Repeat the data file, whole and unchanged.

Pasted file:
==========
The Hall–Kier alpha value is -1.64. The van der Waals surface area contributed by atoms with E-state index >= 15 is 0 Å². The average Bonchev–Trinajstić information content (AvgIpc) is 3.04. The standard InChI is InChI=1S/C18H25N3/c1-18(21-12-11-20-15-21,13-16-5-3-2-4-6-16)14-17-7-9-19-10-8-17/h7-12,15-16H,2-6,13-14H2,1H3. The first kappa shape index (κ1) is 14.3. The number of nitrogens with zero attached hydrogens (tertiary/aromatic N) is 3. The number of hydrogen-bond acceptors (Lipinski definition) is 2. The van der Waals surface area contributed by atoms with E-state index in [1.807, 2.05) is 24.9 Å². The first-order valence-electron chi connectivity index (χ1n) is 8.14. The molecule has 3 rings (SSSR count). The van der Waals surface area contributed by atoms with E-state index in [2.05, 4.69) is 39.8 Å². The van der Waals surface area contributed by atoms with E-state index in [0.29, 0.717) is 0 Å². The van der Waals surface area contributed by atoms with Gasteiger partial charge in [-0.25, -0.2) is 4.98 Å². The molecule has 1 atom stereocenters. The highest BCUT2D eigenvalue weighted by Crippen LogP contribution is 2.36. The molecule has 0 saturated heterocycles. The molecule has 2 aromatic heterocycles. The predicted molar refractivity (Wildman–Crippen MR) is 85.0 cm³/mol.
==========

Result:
The Hall–Kier alpha value is -1.64. The van der Waals surface area contributed by atoms with E-state index >= 15 is 0 Å². The average Bonchev–Trinajstić information content (AvgIpc) is 3.04. The standard InChI is InChI=1S/C18H25N3/c1-18(21-12-11-20-15-21,13-16-5-3-2-4-6-16)14-17-7-9-19-10-8-17/h7-12,15-16H,2-6,13-14H2,1H3. The first kappa shape index (κ1) is 14.3. The number of nitrogens with zero attached hydrogens (tertiary/aromatic N) is 3. The number of hydrogen-bond acceptors (Lipinski definition) is 2. The van der Waals surface area contributed by atoms with E-state index in [1.807, 2.05) is 24.9 Å². The first-order valence-electron chi connectivity index (χ1n) is 8.14. The molecule has 3 rings (SSSR count). The van der Waals surface area contributed by atoms with E-state index in [2.05, 4.69) is 39.8 Å². The van der Waals surface area contributed by atoms with E-state index in [0.29, 0.717) is 0 Å². The van der Waals surface area contributed by atoms with Gasteiger partial charge in [-0.25, -0.2) is 4.98 Å². The molecule has 1 atom stereocenters. The highest BCUT2D eigenvalue weighted by Crippen LogP contribution is 2.36. The molecule has 0 saturated heterocycles. The molecule has 2 aromatic heterocycles. The predicted molar refractivity (Wildman–Crippen MR) is 85.0 cm³/mol.